Spread in various countries around the world, the Shia Imami Ismailis have their own innumerable ways for celebrating important religious occasions according to their various cultural, social and religious traditions and backgrounds. One very important occasion in the annual calendar of the Ismailis is the Salgirah, or the birthday of their spiritual leader (Imam). His Highness the Aga Khan is their present Imam, and Ismailis around the world will be marking his 77th Salgirah on December 13, 2013. The following readings will enhance the readers’ understanding about the occasion as well as the special relationship that binds the Imam of the Time with his spiritual children.

Mawlana Hazar Imam’s Salgirah and the Depth of His Love for the Jamat

The term Salgirah is of Persian origin. Sal means anniversary and girah means knot and hence Salgirah literally means ‘an anniversary knot added on to a string kept for the purpose’. This article approaches the subject of Mawlana Hazar Imam’s birthday in terms of the Imam’s love for his murids and the love and devotion of the murids for their Imam.

In Metaphoric Ginan “Eji Dhan Dhan Aajano” Pir Sadr al-Din Asks Mu’mins to Act Righteously and Gain Spiritual Recognition of Imam-e-Zaman

The Ginan has attained a very special status because it is primarily recited during the festivities marking the Salgirah of the Imam. The appropriateness of reciting Eji Dhan Dhan Aajano during the Salgirah will become apparent as we try to understand the ginan and its underlying spiritual teachings.

The Preamble Of “The Constitution of the Shia Imami Ismaili Muslims”

The new Ismaili Constitution was ordained, signed and sealed by His Highness the Aga Khan on December 13th, 1986, his 50th birthday. His Highness did this with the belief that the Constitution would provide a strong institutional and organizational framework for his Ismaili community to contribute meaningfully to the societies among whom they live.

His Highness the Aga Khan and the Ismailis

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On the occasion of His Highness the Aga Khan’s 75th birthday on December 13, 2011, Simerg published a three-part photo essay tribute to the 49th Ismaili Imam. For those who may have missed, the series has been consolidated into a captivating one piece photo essay, which can be read at Simerg’s companion photo blog, Simergphotos, by clicking on the above link.

Date posted: December 7, 2013

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A Note to Readers: Please scroll down or click Home page for other recent posts and click What’s New for links to all articles published on this blog since March 2009. Subscribe to this Website via the box near the top right of this page.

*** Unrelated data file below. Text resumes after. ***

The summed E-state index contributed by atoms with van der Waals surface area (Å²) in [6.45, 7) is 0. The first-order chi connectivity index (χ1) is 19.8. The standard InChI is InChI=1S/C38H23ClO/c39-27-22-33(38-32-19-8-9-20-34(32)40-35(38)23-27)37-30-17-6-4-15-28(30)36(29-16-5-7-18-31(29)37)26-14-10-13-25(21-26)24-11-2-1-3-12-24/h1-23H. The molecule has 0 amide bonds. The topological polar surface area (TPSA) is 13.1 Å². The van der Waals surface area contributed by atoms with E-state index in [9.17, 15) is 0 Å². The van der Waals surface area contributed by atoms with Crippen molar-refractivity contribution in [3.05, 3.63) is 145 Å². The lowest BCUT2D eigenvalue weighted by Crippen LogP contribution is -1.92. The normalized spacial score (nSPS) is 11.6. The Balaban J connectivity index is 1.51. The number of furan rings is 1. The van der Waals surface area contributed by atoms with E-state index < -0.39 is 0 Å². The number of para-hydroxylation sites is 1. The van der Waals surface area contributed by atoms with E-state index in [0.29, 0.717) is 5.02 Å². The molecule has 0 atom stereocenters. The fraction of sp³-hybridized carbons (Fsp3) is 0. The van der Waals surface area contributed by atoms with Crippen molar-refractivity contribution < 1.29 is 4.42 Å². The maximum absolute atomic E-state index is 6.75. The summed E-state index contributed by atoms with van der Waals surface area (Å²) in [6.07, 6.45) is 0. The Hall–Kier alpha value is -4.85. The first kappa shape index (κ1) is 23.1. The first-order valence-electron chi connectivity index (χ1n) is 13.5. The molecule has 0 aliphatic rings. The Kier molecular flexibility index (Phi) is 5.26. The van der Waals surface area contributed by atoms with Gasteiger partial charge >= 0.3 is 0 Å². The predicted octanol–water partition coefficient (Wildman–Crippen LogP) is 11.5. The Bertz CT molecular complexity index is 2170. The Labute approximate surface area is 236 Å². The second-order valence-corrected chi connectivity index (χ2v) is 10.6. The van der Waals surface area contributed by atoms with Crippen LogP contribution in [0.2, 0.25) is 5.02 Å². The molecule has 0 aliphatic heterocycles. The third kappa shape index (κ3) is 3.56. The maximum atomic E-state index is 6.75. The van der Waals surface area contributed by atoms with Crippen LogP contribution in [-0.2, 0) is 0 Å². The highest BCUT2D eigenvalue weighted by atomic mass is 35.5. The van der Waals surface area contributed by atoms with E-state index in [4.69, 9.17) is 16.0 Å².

Id-e-Ghadir – The Designation of Hazrat Ali (a.s.) as Commander of the Faithful

Excerpt adapted from Ilm magazine, December, 1989*

The twelve months of the Muslim calendar and major Muslim festivals. Image by Simerg.

The twelve months of the Muslim calendar and major Muslim festivals. Image by Simerg.

‘Id-e-Ghadir is celebrated by the Shi ‘ite communities to mark the event that took place at Ghadir Khumm (Valley of the Pond) on the 18th Dhul-Hijjah. This event commemorates the designation (appointment by way of nass) of Hazrat All as the ‘Amir-ul-Mu’minin (commander of the faithful) and Imamul-Muslimin’ (the Imam of the community of believers) at Ghadir-i Khumm when the Prophet (s.a.s.) was returning from his Last Pilgrimage (hajjatul-wida) in the year 632 AC. On this occasion, the Prophet publicly proclaimed Ali to be his successor [1] in guiding the community after the end of the institution of Nubuwwah. According to the Shi’a doctrine, tradition and interpretation of history, the designation of Hazrat Ali marked the beginning of the institution of Imamah. The designated Imam was to continue the ta’wil (interpretation) and talim (teaching) of Allah’s Final Message, i.e. the Holy Qur’an.

This stamp, issued by Iran in 1990, includes the Shahada, Qur'anic ayats and the declaration made by Prophet Muhammad at Ghadir-e Khumm "Mun Koontu Mawla, Fa Hada, Aliyun Mawla" (He of whom I am the Mawla, Ali is also the Mawla). Image not exact stamp size.

This stamp, issued by Iran in 1990, includes the Shahada, Qur’anic ayats and the declaration made by Prophet Muhammad at Ghadir-e Khumm “Mun Koontu Mawla, Fa Hada, Aliyun Mawla” (He of whom I am the Mawla, Ali is also the Mawla). Image not exact stamp size.

Accordingly, throughout the course of the history, the Shi’a have commemorated this occasion as a mark of recognition and acceptance of Allah’s mercy to mankind by bestowing continued guidance. Each Imam, since the time of Hazrat Ali has designated his successor. The Imam in his time has continued to guide his followers according to the prevailing conditions. His function has always been to look after the welfare of the community both in spiritual and worldly (material) matters. His guidance to his followers is that they should lead their lives in such a way so as to practice their Faith with a sense of balance and harmony, ensuring that there is no conflict between the two aspects of an individual’s life. The practice of the Faith thus becomes the way of life.